National Center for Immunization and Respiratory Diseases Division of Bacterial - PDF document

National Center for Immunization and Respiratory Diseases Division of Bacterial
National Center for Immunization and Respiratory Diseases Division of Bacterial

National Center for Immunization and Respiratory Diseases Division of Bacterial - Description

colonies grown in culture and illuminated using ultraviolet light Hot tubs that are not properly operated and maintained can provide an ideal environment for spreading Legionella the bacteria that causes Legionnaires disease and Pontiac fever The ID: 3017 Download Pdf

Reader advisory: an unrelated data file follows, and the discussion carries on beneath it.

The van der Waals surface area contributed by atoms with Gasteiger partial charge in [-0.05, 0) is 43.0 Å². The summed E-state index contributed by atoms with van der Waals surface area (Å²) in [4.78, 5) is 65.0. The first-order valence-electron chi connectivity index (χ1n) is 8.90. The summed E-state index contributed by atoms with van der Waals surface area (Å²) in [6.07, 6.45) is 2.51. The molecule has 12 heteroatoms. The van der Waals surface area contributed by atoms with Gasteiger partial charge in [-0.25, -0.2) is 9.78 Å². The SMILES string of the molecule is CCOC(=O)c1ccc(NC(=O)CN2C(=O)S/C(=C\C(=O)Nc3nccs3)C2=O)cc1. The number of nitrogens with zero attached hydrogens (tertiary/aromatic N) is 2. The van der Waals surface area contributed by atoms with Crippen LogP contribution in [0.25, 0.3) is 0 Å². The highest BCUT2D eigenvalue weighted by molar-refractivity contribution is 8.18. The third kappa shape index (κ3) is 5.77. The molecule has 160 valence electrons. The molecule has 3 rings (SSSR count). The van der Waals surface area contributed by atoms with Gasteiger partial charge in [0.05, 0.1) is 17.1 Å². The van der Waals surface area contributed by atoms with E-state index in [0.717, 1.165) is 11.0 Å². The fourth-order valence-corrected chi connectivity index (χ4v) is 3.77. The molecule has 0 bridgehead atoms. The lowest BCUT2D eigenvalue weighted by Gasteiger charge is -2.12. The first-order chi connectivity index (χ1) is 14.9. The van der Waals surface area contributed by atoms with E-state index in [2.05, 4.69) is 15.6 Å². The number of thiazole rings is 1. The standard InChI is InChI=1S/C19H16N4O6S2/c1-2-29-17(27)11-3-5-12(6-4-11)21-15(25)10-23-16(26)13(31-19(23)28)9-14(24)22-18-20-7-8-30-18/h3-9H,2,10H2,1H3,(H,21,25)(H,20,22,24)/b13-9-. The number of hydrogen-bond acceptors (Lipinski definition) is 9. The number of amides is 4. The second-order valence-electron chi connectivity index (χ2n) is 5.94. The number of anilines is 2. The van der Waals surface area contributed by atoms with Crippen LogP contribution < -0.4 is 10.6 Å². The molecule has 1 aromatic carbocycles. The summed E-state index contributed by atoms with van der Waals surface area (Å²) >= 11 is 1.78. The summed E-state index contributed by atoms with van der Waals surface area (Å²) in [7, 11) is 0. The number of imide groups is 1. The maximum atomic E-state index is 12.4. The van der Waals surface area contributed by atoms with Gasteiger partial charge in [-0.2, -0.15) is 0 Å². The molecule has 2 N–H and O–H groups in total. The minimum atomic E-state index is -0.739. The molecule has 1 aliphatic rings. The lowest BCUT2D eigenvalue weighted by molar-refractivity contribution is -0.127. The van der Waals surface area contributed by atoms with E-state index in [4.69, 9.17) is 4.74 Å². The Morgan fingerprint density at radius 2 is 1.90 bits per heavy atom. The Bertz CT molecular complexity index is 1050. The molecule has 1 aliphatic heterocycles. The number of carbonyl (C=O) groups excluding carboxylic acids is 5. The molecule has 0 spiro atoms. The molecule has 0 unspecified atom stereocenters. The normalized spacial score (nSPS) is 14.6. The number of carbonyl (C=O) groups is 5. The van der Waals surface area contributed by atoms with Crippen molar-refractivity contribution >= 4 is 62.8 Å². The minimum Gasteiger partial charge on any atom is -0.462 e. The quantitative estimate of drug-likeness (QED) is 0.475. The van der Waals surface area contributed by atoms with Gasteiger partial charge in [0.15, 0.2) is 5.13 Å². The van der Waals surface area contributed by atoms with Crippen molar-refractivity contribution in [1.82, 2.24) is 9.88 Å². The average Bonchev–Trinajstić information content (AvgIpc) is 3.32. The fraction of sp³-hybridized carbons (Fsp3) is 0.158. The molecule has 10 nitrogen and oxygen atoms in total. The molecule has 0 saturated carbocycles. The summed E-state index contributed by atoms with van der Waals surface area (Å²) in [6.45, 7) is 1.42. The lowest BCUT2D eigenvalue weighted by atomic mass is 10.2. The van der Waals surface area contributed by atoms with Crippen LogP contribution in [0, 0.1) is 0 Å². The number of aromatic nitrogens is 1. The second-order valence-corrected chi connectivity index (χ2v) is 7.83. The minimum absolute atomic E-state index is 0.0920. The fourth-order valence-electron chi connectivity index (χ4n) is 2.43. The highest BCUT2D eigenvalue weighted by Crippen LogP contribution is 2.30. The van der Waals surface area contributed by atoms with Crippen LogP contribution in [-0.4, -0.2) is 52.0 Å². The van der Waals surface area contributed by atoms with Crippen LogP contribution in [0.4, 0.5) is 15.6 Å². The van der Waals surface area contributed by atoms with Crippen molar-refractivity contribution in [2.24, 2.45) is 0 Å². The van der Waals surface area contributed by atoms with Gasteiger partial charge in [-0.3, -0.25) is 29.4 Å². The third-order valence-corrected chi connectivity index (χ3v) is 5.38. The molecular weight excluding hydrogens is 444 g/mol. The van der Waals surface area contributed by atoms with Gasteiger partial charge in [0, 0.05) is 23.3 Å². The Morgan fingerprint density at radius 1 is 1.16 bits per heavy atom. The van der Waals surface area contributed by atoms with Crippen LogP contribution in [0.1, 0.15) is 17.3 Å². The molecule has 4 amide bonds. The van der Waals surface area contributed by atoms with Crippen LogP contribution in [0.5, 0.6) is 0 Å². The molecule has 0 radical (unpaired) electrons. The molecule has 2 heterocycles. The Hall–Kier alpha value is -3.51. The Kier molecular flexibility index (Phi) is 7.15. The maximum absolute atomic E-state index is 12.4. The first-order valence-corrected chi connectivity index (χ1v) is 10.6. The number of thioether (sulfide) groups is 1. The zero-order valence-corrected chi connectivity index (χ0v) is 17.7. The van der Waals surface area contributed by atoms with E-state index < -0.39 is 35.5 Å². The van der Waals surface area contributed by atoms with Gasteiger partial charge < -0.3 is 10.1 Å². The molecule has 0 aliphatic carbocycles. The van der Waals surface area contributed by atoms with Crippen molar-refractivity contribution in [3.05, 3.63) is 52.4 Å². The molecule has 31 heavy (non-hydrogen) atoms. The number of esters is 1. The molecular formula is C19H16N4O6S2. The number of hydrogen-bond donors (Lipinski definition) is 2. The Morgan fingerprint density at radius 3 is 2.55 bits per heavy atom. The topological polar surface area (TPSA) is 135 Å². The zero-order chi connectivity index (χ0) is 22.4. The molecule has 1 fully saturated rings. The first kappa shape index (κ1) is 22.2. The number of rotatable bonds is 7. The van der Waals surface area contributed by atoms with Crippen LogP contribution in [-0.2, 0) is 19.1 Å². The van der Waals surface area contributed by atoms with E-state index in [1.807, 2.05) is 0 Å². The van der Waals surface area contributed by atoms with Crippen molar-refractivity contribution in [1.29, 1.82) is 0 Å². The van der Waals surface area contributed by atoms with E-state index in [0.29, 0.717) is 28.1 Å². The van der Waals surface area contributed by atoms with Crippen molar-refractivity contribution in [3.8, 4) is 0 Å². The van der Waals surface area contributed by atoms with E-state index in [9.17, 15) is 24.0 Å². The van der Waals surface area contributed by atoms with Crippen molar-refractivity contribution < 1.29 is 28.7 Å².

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This image is of a typicalpool/spa water chemistry test kit for measuring chlorine, bromine, and pH. CS282859 Feb 2018 ��This photograph shows Legionella spp. colonies grown in culture and illuminated using ultraviolet light. Disinfection of Hot Tubsthat Contain National Center for Immunization and Respiratory DiseasesDivision of Bacterial Diseases Hot tubs* that contain Legionella bacteria can cause outbreaks of disease. Legionella Legionnaires’ diseasea serious type of lung infection, and a milder infection called Ponfever. It is critical to collect water samples disinfect hot tubs linked to cases of Legionnaires’ r Pontiac fever.CDC-recommended best practicesNo scientific studies have determined the best way to disinfect a hot tub that contains LegionellaCDC recommends following these stepson currently available scientific information: 1. Close the hot tub immediately.Shut down the hydrotherapy jets and circulation pumps, but drain the water. 2. Contact your state or local public health agency. The health department will determine if you need to conduct laboratory testing. 3. Collect water samples if directed by the health department. If so, always collaborate with your state or local public health agency and a laboratory with Legionella testing expertise. View a CDC list of laboratories that test for LegionellaHave samples taken from the tub, hydrotherapy jets, drain, and filters or filter media before proceeding to step 4. Fadditional information and tools from CDC on water sampling You do not have to wait for laboratory results before disinfecting the hot tub. However, do not re-open the hot tub for use until all test results are negative for Legionella 4. Drain all water from the hot tub. Dispose of the water to waste or as directed by the local regulatory authority. 5. Vigorously scrub all hot tub surfaces, skimming devices, and circulation components. Use water with free chlorine at a minimum concentration of 5 parts per million (ppm) to remove any biofilm (slime). After scrubbing, rinse the tub with clean water and flush to waste. 6. Replace filters (for cartridge or diatomaceous earth filters) or filter media (for sand filters). Bag these and dispose as normal solid waste. 7. Make any needed repairs. Inspect the hot tub thoroughly for any broken or poorly functioning components such as valves, sensors, tubing, or disinfectant feeders. 8. Refill and hyperchlorinate using 20 ppm free chlorine. Keep the hydrotherapy jets off and let the hyperchlorinated water circulate for 1 hour in all of the components of the hot tub including the compensation/surge tank, filter housing, and piping. Turn on the hydrotherapy jets to circulate the hyperchlorinated water for 9 additional hours. Maintain 20 ppm of free chlorine in the system f 9. Flush the entire system. This removes the hyperchlorinated water from all equipment. 10. Take new samples to confirm the elimination of Legionella At least 24 hours after the device has been restored to normaloperating conditions, have samples taken from: » TubHydrotherapy jetsDrainFilters or filter mediaAny part of the hot tub that originally tested positive for Legionella 11. Keep the hot tub closed until testing confirms the elimination of Legionella If laboratory testing is positive for Legionella, repeat steps 4 through 10 until all testing is negative. If laboratory testing is negative for Legionella, proceed to step 12. 12. Ensure water quality prior to reopening the hot tub for use. Ensure that halogen (chlorine or bromine) and pH levels meet local and state standards. 13. Maintain water quality according to local and state standards. See “Prevention through regular operation and maintenance” section below foradditional information. Continued Legionella testing may be considered on a case-by-case basis. If the hot tub is associated with an outbreak, the following continued laboratorytesting schedule may be considered: » Conduct culture-based testing every 2 weeks for 3 months, then every month for 3 months.If tLegionella at any time during this 6-month period, disinfect again and start the testing schedule overFor hot tubs that continue to grow Legionella, consider hiring a consultant with expertise in Legionellaemediation.Note: There are no data to suggest that personal protective equipment is required for disinfecting a hot tub, but N95 respirator masks may be worn during the disinfection process. Respirators must be used in accordance with a comprehensive respiratory protection program, which includes fit testing, training, and medical clearance Occupational Safety and Health Administration standard 29 CFR 1910.134). Visit the National Institute for Occupational Safety and Health N95 respirator web pagePrevention through regular operation and maintenanceProper operation and maintenance of hot tubs can help prevent the growth of Legionella and protect people’s health. View CDC’s Model Aquatic Health Code for guidance on making water activities healthier and safer. Water management programs take a preventive approach by reducing the risk of Legionella growing and spreading in building water systems. See CDC’s toolkit on how to develop a Legionella water management programReferences: The phrase “hot tubs” in this document includes hot tubs, whirlpool spas, and hydrotherapy spas.